Unfortunately, in order for the proper ending to replace the current one, the love story would have had to be real as opposed to a box on the checklist of scriptwriting. Aside from the ridiculous and completely avoidable similarity in their names, I love the idea that Jack helps little Jackie and her mother in 1993 and then falls in love with Jackie in 2007. What I don’t love is the way their relationship came about. One minute she’s merely helping him track down information on his death at Alpine Grove, the next minute he’s leading her through the asylum by the hand as if he’s held her hand ten thousand times before, and the very next he pulls her to him John Wayne style and they have themselves a romp. Had the writer, director, and/or actors taken care to build the attraction and desire by small glances, gestures, or a careful word from time to time, the John Wayne moment would have won me over and the sex scene would have been far less unecessary than it was. As it is, my reaction was, “Where did that come from?”
Had they built the relationship the way they should have, they could have used the appropriate ending where, instead of Jack returning to a changed future, he could return to the same future with the unfortunately named Jackie waiting for him. As it is, the ending makes zero sense in the context of the film and left me rather dissatisfied.
All things considered, The Jacket is a decent thriller, though lacking a focus and purposeful direction. If you have time to kill, I suggest watching it, if only for Adrien Brody’s faultless performance.
08 May, 2006
Well, this year's Drama Desk nominations are out and I’m pleased to report that Sutton Foster's latest endeavor, The Drowsy Chaperone, leads the pack with 14 nominations, including Outstanding Actor and Actress in a Musical (Bob Martin and Sutton Foster, respectively) and Outstanding Musical. Grey Gardens is on its heels with 12 nominations and See What I Wanna See and Sweeney Todd are a close third with 9 nominations each. Michael John LaChiusa (composer/lyricist, See What I Wanna See) is also nominated for both Outstanding Music and Outstanding Lyrics -- if he doesn't win, there is something dreadfully wrong with this world. Likewise, Outstanding Book of a Musical better go to Bob Martin & Don McKeller's Drowsy Chaperone lest the voters be struck down by lightning from heaven. Unfortunately, Drowsy is pitted against both See What I Wanna See and Sweeney Todd for Outstanding Musical and Sutton is pitted against both Patti Lu-Freaking-Pone (Sweeney Todd) and Idina Menzel (See What I Wanna See) for Outstanding Actress. Patti is . . . well, Patti, Idina gave a performance for the ages in See What I Wanna See, and Sutton Foster is positively electric in her newest role, so this category is going to be a close call.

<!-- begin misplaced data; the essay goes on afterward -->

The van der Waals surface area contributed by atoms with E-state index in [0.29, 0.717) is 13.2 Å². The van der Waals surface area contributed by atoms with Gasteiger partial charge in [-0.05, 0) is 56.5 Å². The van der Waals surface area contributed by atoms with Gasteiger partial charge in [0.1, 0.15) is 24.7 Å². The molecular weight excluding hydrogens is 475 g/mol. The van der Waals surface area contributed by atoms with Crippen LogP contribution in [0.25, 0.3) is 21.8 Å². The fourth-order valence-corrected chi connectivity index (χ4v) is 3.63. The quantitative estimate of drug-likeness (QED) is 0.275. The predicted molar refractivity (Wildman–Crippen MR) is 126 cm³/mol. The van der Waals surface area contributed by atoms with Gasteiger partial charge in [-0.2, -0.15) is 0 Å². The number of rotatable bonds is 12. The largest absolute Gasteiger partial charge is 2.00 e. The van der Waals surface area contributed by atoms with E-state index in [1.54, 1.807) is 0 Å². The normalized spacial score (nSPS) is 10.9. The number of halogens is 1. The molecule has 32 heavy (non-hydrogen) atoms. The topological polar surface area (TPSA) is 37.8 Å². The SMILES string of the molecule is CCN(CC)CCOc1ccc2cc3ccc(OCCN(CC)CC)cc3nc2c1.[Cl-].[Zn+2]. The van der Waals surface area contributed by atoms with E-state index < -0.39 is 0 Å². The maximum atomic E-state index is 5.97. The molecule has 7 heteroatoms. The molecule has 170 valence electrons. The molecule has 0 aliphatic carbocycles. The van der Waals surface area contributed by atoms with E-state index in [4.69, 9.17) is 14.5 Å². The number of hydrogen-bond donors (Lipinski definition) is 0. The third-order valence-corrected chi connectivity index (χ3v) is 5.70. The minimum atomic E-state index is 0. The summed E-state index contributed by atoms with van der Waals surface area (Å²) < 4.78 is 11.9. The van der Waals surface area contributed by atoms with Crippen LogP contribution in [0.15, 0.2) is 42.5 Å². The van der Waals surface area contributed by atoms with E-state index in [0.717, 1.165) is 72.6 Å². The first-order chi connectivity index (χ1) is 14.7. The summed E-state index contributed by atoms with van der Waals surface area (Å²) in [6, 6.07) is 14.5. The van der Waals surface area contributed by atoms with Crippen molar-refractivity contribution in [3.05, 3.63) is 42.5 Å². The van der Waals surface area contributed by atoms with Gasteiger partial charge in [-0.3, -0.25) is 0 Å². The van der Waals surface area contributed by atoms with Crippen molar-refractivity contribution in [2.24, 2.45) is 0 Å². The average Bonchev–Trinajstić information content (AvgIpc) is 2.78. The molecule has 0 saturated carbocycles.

Thankfully, come Tony Time, I won't have to be torn between Sutton and Idina or Drowsy and See What I Wanna See, since Off-Broadway shows are not eligible for Tony Awards. It's interesting to note that Sutton is considered a leading actress by the Drama Desk folks when Drowsy is such an ensemble show. If the American Theatre Wing calls her a lead, it may hurt her chances for a Tony (I mean, come on! Patti LuPone?!? She's pretty much a theatre-queen goddess the world over!). Hopefully ATW will classify her role as a featured one so that she might grab herself another Tony.
The Drama Desk Awards are given out on Sunday, May 21st -- five days after the Tony Award Nominations on May 16th -- and the Broadway winners of Drama Desk Awards are quite solid indicators of who will win the year’s Tony Awards.
Let Tony season begin!